Are there any regulations to follow?

The creation of green walls is not not subject to specific regulations. However, care must be taken that climbing plants do not invade your neighbour’s wall, especially if it is adjoining.

In addition, you will need to consult the local urban plan (PLU) of your municipality but also make a prior declaration of work at the town hall if your green wall “results in a change in appearance of the facade” (The particular).

Which plants to choose?

Greening the facade of your house is a great project, but you still have to choose the plants to install. And for good reason, it is in your interest to choose climbing plants that require little maintenance and above all that do not risk damaging your wall. Finally, all you have to do is trim them from time to time to prevent them from invading the windows or the roof.

1. Ivy

Often referred to as the climbing plant par excellence for a plant facade, ivy is not always recommended. The reason ? It has so-called “crampons” roots which tend to cling firmly to the wall and squeeze into cracks. The risk of degradation is therefore too high if your facade is not in perfect condition (that is to say without any cracks or crumbling areas).

plant facade
Credits: iStock / Emmeci74

2. The climbing rose

For a romantic facade, opt for the climbing rose!

plant facade
Credits: iStock / YolaW

3. Virginia creeper

Sublime when it takes on its fall colors, Virginia creeper should not however be chosen for an already damaged wall, just like ivy.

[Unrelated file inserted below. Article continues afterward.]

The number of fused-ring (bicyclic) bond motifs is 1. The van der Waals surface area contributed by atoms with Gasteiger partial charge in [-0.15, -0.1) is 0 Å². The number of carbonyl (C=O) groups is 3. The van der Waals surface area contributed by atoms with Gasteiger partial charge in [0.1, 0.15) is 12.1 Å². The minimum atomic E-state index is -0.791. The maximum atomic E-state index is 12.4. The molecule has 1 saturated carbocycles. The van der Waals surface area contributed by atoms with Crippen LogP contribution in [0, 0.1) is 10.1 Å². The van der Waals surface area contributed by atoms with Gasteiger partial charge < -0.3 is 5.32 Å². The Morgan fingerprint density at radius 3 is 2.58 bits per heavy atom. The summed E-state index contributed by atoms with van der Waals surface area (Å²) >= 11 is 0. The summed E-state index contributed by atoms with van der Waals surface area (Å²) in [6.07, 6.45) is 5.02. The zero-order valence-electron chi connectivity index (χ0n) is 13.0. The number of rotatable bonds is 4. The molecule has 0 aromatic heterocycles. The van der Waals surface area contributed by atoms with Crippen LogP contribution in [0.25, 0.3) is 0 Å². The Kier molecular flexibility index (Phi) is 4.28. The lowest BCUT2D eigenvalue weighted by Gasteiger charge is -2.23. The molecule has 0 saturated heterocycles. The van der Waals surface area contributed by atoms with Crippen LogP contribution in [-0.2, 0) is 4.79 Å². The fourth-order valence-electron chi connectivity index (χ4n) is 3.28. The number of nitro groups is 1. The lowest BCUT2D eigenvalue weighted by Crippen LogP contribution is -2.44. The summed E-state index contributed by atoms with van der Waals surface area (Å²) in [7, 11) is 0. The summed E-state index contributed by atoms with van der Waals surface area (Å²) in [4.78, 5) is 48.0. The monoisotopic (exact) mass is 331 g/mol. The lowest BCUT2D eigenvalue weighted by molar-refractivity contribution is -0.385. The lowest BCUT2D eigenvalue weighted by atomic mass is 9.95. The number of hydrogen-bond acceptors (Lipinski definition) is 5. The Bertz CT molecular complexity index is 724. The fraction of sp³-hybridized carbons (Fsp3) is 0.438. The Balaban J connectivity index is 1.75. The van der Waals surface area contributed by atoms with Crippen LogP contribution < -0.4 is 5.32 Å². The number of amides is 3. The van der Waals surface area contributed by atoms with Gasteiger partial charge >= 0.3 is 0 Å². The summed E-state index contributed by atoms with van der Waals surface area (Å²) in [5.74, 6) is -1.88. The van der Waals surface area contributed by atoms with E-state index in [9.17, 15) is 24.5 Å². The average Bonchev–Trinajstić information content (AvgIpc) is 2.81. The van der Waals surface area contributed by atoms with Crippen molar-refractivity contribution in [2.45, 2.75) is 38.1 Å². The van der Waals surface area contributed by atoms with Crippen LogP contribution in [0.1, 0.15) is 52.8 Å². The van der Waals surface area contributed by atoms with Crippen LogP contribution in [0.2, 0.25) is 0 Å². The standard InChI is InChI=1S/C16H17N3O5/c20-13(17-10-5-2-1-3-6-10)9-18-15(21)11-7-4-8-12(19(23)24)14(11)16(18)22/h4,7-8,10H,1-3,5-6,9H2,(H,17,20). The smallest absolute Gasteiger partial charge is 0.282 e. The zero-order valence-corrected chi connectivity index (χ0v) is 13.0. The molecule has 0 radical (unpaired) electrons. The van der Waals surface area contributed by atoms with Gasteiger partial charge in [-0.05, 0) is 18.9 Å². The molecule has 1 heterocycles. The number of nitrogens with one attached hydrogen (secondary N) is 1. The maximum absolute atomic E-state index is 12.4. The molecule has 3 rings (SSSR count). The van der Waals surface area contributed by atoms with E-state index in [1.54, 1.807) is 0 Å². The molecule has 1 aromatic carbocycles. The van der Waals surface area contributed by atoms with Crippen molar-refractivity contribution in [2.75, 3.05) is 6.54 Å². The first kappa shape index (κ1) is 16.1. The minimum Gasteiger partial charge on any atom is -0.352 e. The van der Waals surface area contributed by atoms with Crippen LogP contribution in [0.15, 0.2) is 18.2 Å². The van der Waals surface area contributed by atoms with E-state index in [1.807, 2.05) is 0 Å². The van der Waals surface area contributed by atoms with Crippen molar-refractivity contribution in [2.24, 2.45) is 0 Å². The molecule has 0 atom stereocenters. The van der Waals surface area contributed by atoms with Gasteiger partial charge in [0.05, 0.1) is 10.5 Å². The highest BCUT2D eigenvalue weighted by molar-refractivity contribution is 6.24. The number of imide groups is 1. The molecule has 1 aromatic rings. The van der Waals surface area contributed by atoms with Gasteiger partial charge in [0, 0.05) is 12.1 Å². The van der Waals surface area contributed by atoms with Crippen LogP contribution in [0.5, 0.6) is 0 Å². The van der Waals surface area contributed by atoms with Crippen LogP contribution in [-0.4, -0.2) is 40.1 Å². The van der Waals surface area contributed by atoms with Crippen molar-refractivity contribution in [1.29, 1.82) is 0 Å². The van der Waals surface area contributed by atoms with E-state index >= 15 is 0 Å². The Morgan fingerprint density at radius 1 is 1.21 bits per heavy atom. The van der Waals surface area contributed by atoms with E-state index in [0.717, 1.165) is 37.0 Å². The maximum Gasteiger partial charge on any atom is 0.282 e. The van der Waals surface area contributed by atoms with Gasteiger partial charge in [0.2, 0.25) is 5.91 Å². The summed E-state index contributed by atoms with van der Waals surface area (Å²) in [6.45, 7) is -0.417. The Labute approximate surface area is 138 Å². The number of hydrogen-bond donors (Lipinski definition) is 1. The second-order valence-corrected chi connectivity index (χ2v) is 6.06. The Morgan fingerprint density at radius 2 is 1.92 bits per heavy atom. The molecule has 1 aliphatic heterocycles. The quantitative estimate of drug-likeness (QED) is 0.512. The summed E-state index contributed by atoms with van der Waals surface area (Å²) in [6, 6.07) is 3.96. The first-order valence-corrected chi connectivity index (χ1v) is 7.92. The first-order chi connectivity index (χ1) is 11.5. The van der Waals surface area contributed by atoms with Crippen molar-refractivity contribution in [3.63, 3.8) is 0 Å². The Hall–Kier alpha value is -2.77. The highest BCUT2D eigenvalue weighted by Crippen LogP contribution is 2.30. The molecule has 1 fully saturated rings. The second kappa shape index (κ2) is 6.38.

plant facade
Credits: iStock / goce

4. Honeysuckle

Honeysuckle has the advantage of being able to grow up to 6 meters high. And above all, it gives pretty flowers in summer that smell incredibly good.

plant facade
Credits: iStock / Alastair James

5. Hops

Hops are a climbing plant that grow very quickly since they can cover an entire wall in a single season. If you are in a hurry, this is the plant for you!

plant facade
Credits: iStock / Ida Nystrom

6. Clematis

It is from March to October that this climbing plant is in flower. On the other hand, be careful, it must be installed on a sunny wall!

plant facade
Credits: iStock / LailaRberg

7. Wisteria

With its magnificent lavender color, wisteria is ideal for dressing up your facade. Especially since it has the merit of flowering almost all year round!

plant facade
Credits: iStock / kipgodi

8. Hydrangea

Endowed with sublime flowers in summer, the hydrangea is an ideal choice. Be careful however, just like ivy and Virginia creeper, it is a plant that clings alone to the facade thanks to its crampons.

plant facade
Credits: iStock / umdash9

9. Jasmine

This plant with green foliage is adorned with pretty white flowers in summer and autumn. Not to mention that it gives off a heady scent. Consider pairing it with winter jasmine, which flowers between December and March.

plant facade
Credits: iStock / pmmart

10. Bougainvillea

A sun-loving plant, it blooms from May to September. To be reserved for regions where the climate is mild.

plant facade
Credits: iStock / Tetiana Kalian

5/5 - (1 vote)
See also  Pumpkin Velouté, an autumn recipe par excellence

About the Author

Amazing & Bizarre

Amazing & Bizarre is a gardening blog dedicated to curious gardeners and lovers of rare plants. Find all our natural gardening advice, our culture sheets, our original cooking recipes, our DIY tips and our creative ideas!

View All Articles